• Host taxa that dive under the water surface to feed on aquatic prey harbor fewer taxa of lice.[4][5]
  • Bird taxa that are capable of exerting stronger antiparasitic defense—such as stronger T cell immune response or larger uropygial glands—harbor more taxa of Amblyceran lice than others.[6][7]
  • Temporal bottlenecks in host population size may cause a long-lasting reduction of louse taxonomic richness.[8] E.g., birds introduced into New Zealand host fewer species of lice there than in Europe.[9][10]
  • Louse sex ratios are more balanced in more social hosts and more female-biased in less social hosts, presumably due to the stronger isolation among louse subpopulations (living on separate birds) in the latter case.[11]

A few effects of lice infestation upon the host

  • Lice may reduce host life expectancy.[12]
  • Lice may transmit microbial diseases or helminth parasites.[13]
  • Ischnoceran lice may reduce the thermoregulation effect of the plumage; thus heavily infested birds lose more heat than other ones.[14]
  • Lice infestation is a disadvantage in the context of sexual rivalry.[15][16]

Classification

The order has traditionally been divided into two suborders, the sucking lice (Anoplura) and the chewing lice (Mallophaga); however, recent classifications suggest that the Mallophaga are paraphyletic and four suborders are now recognized:

It has been suggested that the order is contained by the Troctomorpha suborder of Psocoptera.

Lice in humans

For information about human infestation, see Pediculosis. For information on treatment, see Treatment of human head lice.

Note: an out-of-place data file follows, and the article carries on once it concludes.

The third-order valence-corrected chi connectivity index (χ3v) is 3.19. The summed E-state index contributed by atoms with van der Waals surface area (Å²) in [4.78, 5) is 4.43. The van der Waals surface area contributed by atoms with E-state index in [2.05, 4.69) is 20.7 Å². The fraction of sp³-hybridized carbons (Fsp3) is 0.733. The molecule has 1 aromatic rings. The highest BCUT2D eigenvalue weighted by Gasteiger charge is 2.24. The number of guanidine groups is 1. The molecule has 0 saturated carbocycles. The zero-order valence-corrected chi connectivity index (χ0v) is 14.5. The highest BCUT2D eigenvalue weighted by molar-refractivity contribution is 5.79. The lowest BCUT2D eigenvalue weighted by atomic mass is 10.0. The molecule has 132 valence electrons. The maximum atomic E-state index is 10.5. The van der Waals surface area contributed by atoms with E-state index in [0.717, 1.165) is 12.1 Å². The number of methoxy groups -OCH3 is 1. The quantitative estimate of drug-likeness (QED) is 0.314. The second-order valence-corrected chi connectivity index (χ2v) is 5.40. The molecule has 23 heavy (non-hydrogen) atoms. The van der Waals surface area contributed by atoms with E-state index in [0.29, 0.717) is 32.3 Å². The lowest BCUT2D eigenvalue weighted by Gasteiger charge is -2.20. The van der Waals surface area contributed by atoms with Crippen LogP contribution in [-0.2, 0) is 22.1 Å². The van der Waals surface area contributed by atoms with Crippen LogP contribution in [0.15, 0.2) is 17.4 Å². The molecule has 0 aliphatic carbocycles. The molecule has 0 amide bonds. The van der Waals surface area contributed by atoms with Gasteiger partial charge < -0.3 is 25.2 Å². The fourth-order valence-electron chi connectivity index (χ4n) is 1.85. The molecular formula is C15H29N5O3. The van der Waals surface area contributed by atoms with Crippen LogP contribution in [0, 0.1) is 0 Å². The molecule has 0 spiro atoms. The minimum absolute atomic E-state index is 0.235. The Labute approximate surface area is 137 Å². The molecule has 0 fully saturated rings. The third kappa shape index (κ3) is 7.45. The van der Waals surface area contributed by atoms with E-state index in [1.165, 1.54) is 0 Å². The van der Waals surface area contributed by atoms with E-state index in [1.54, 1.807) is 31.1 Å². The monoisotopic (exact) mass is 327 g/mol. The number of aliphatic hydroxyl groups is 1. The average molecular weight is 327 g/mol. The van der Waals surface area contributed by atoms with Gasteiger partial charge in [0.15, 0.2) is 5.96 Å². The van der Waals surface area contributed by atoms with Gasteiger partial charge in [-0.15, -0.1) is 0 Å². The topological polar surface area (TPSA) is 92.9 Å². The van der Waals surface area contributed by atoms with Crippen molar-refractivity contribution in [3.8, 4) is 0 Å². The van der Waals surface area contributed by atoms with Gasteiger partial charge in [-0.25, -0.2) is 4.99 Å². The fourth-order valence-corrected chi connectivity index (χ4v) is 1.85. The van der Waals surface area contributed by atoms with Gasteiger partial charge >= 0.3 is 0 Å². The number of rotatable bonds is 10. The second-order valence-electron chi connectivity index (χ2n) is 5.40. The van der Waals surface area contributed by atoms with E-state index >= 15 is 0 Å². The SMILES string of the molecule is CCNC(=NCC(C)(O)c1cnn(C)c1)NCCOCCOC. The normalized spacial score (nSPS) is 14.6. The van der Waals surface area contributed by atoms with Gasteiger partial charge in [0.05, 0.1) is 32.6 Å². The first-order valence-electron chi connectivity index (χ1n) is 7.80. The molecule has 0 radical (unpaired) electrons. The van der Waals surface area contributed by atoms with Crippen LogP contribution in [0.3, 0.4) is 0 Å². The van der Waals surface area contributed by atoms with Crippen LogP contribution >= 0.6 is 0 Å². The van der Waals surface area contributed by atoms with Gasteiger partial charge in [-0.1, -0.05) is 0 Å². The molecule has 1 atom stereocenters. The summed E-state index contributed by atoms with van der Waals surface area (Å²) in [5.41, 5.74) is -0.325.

Humans host three different kinds of lice: head lice, body lice, and pubic lice. Lice infestations can be controlled with lice combs, and medicated shampoos or washes.

Human lice and DNA discoveries

Lice have been the subject of significant DNA research in the 2000s that led to discoveries on human evolution. The three species of sucking lice that parasitize human being belong to two genera: Pediculus and Phthirus. head lice (Pediculus humanus capitis), body lice (Pediculus humanus corporis), and pubic lice (Phthirus pubis). Human head and body lice (genus Pediculus) share a common ancestor with chimpanzee lice, while pubic lice (genus Phthirus) share a common ancestor with gorilla lice. Using phylogenetic and cophylogenetic analysis, Reed et al. hypothesized that the lice genera Pediculus and Phthirus are sister taxa and monophyletic.[17] In other words, both genera descended from the same common ancestor. The age of divergence between Pediculus and its common ancestor is estimated to be 6-7 million years ago and matches the age predicted by chimpanzee-hominid divergence.[17] Because parasites rely on their hosts, host-parasite cospeciation events are likely to occur.